It is well documented that both downhill running and long-distance running induce skeletal muscle damage.  For this reason, a downhill marathon, namely the ‘Steamtown Marathon’ will represent damaging exercise in this study and serve as a model to test the intervention of whey protein cherry juice on muscle damage.  The Steamtown Marathon has net downhill profile (elevation gain/ loss is – 955’) with varying degrees of long downhill stretches.

            The markers used to indicate symptoms of muscle damage will include muscle soreness, muscle strength, quadricep skin temperature, quadricep circumference, creatine kinase, lactate dehygrogenase, interluekin-6, interluekin-1b, TNF-α, c-reactive protein, and oxygen radical absorbance capacity.  All markers will be assessed at the following time points (1) baseline, (2) 24-h pre-race, (3) 0-h post-race, (4) 60-min post-race, (5) 24-h post-race, (6) 48-h post-race and (7) 72-h post-race.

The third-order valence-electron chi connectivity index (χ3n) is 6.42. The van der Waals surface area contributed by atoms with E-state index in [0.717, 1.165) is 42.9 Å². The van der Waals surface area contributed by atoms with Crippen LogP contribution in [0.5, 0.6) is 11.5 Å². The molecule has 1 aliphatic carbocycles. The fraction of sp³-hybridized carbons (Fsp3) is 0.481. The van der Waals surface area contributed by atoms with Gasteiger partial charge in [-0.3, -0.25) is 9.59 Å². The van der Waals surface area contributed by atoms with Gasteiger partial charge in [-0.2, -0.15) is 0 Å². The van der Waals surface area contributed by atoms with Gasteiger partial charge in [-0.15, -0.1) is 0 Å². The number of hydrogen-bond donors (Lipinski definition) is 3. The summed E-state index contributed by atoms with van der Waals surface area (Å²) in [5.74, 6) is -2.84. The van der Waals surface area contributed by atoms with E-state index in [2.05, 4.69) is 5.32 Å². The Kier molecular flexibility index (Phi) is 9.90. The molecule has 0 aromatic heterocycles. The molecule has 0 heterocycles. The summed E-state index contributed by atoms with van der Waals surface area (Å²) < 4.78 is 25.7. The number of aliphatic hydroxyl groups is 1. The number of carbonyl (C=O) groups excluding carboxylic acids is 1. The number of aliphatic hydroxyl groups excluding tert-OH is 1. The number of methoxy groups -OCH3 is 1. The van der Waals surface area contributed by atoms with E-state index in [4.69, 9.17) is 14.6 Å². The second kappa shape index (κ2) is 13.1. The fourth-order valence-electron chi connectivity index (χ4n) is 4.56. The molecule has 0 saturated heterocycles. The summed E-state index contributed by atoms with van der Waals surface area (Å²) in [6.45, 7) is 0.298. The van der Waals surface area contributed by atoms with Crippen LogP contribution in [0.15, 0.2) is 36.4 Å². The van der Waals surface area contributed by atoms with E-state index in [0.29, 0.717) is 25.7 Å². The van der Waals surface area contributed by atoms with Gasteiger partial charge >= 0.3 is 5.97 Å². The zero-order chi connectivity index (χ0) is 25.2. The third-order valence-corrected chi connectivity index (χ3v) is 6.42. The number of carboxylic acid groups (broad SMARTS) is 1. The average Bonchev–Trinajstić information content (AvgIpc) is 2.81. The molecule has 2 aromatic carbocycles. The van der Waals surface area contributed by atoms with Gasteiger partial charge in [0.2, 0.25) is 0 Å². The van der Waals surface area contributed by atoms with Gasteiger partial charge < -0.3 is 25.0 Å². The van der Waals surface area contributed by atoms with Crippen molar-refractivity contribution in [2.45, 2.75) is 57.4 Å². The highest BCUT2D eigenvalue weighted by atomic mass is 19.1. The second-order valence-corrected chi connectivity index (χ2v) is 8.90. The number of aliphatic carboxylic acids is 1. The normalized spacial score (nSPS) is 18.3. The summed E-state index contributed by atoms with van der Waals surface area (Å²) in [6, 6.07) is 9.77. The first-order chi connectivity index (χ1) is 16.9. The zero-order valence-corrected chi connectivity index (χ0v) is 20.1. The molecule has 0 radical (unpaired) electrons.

30 subjects will be recruited from registered participants in the Steamtown Marathon and be screened for exclusion and inclusion criteria.  Exclusion criteria will include elite runners, pregnant women, smokers, and those who have had a recent bacterial and viral infection and/or pre-existing chronic disease, orthopedic injury and dairy allergy.  Inclusion criteria will include healthy, recreationally trained, endurance runners who are 18-45 years of age.  Participants must be willing to maintain a food journal, training log, symptoms record, as well as refrain from engaging in any other form of ergogenic interventions (physiological, pharmalogical, nutritional, and some mechanical) throughout the study. 

Diahnn Thompkins
Student, MS Sports Nutrition & Exercise Science
dthompkins@m.marywood.edu

Status: Enrolling


Human Physiology Laboratory | Center for Athletics and Wellness, Room 102 | (570) 340-6069 | Fax: (570) 340-6067